Why It Matters for PR: It’s clear we’re at a critical moment when it comes to truth and accuracy in the media. This matters for communications professionals as well as journalists. PR and comms pros who send out pitches and press releases to journalists are ultimately handing over their story (and editorial control) to the reporter and publication. They must ensure any pitch or press release has been fact-checked and referenced, with clear data to back up your story and, if necessary, an expert available for comment.

Artificial Intelligence Leads the Tech Discussion

Many of our respondents used the words “technology,” “digital” or “data” in relation to being prepared for an increasingly tech- and data-reliant industry. “Social media” was also mentioned several times in a similar context.

However, artificial intelligence (AI) and the emergence of ChatGPT was clearly on the mind of journalists who took the State of the Media survey in early 2023. Sentiment was mixed between being cautious of the technology and making sure it isn’t ignored. A selection of responses that exemplify these feelings:

“[The next generation of journalists needs to be] savvy technology users. Innovations like ChatGPT won't stop, but the journalists who hide from them are at a disadvantage.”

“…focused on finding original data and original perspectives. As AI does more of the actual writing, the journalists who succeed will be the ones who can do the human kinds of things like telling personal stories and finding original conclusions in data sets and data trends well.”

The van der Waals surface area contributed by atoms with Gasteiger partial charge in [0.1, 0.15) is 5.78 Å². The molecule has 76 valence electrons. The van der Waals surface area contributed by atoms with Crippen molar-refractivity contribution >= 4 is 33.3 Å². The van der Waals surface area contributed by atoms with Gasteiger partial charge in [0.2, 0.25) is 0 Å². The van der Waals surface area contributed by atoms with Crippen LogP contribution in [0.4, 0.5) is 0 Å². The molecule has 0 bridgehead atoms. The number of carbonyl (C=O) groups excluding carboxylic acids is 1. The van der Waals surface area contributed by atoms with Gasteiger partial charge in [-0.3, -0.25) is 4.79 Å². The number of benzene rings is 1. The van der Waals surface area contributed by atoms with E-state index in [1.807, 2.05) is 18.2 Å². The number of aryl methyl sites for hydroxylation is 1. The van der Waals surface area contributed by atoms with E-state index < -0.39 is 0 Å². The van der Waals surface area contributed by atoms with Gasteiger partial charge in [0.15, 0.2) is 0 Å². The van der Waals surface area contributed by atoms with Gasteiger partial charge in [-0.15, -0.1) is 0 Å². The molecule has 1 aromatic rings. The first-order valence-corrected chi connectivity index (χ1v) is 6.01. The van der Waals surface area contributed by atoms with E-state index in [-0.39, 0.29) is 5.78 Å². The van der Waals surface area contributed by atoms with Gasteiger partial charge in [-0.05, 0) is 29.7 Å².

“… able to use Generative AI to enhance their work and remain relevant.”

“… aware of the opportunities and pitfalls of AI”

“... intelligent and specific. The phase of reproducing information already online is over (with the likes of ChatGPT). Investigatory journalism will be required which will put further pressure on PRs.”

Why It Matters for PR: As the last comment suggests, a post-ChatGPT world could see journalism move away from recycling existing content and into more original reporting.  

This is where PR pros will need to step in to help reporters uncover information that isn’t readily available, helping to shape new stories with fresh angles. Authenticity will be crucial here, as audiences look for trustworthy content they know hasn't been created by AI. On a more practical level, comms teams must level up their AI knowledge fast, and use it to support the skills that make humans unique. AI will be able to execute mundane, entry-level tasks at speed, but it won’t ever replace true creative thought or interrogate and exceed a brief.